agencyfaqs! News Bureau
Kolkata-based writing instruments company Linc Pen & Plastics Ltd has appointed local agency Mileage Advertising to handle its entire brand portfolio for the year 2003. For the agencies in Kolkata it was one of the more sought after accounts after Linc's previous agency Leo Burnett closed down its operation in the city earlier this year. Confirming the move, Shuvayu Bhattacharya, senior executive, products, says, "The account was handed over to Mileage on December 1, 2002, and our contract is valid for a 12-month period." The account is estimated at Rs 2 crore.
agencyfaqs! has learnt that besides Mileage two other agencies - Euro RSCG and Grey Worldwide India - were in the fray for the business. The pitch happened over the second and third weeks of November. Talking about the brief, Bhattacharya says, "We asked the agencies to give their viewpoints on how to take our pioneer brand Linc HiSchool Gel Pen forward. It was mainly a strategy pitch in which the agencies had also to touch upon the creative part, using it as a strategic tool to gain competitive advantage."
Bhattacharya informs, the media duties for Linc Pens, which was being handled by Starcom (till September 2002), would be handled by Mileage "initially".
Incidentally, the Rs 58-crore Linc Pen & Plastics first hired an agency in 1996. Between 1996-98, FCB-Ulka was the custodian of the company's advertising account. In the two-year period between 1998 and 2000, the account was handled by some local agencies and Prachaar of Mumbai. Leo Burnett served the account between 2000 and 2002.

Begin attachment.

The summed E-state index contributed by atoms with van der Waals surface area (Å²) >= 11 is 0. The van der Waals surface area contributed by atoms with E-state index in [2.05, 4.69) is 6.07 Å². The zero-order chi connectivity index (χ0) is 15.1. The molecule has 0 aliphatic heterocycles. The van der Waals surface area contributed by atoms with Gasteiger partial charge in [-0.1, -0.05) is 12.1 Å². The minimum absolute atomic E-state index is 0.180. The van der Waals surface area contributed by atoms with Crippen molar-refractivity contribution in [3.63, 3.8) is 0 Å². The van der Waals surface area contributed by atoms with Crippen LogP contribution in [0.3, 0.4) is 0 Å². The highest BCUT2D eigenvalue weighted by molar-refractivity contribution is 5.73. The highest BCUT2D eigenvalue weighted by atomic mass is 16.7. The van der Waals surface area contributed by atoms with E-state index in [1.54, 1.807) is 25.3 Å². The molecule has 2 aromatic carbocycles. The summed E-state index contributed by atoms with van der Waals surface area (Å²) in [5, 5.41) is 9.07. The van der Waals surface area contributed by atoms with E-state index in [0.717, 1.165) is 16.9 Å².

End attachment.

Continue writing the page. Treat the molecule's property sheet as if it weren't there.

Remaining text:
"The task for Mileage," informs Bhattacharya, "is to weigh the options in hand in such a manner that the resources of Linc Pen & Plastics are optimally utilised for both above-the-line as well as below-the-line. Our aim is to develop a strong brand association through our tag line of 'Encouraging Literacy'."
The task for Linc, however, is not going to be very easy as the pen industry is increasingly turning to big agencies for brand building. The Indian pen market is valued at Rs 1,500 crore (2001-2002) and ball pens constitute more than 50 per cent of all pen sales in this country. As a senior professional associated with the industry told agencyfaqs! recently. "In India, pens are young in the category lifecycle, and it is a hugely commoditised market. The youth form the bulk of the consumers, and brand loyalty is very low. This affects everything from product design to communication."
Agrees Bhattacharya. "The biggest problem that players face in the market is low brand loyalty. Although there are a number of national players that seem to be on par with each other, Mumbai-based Cello is the clear market leader. Our aim is to top-of-mind for consumer, so that we are among the preferred brands when he/she makes a purchase decision," he adds. © 2002 agencyfaqs!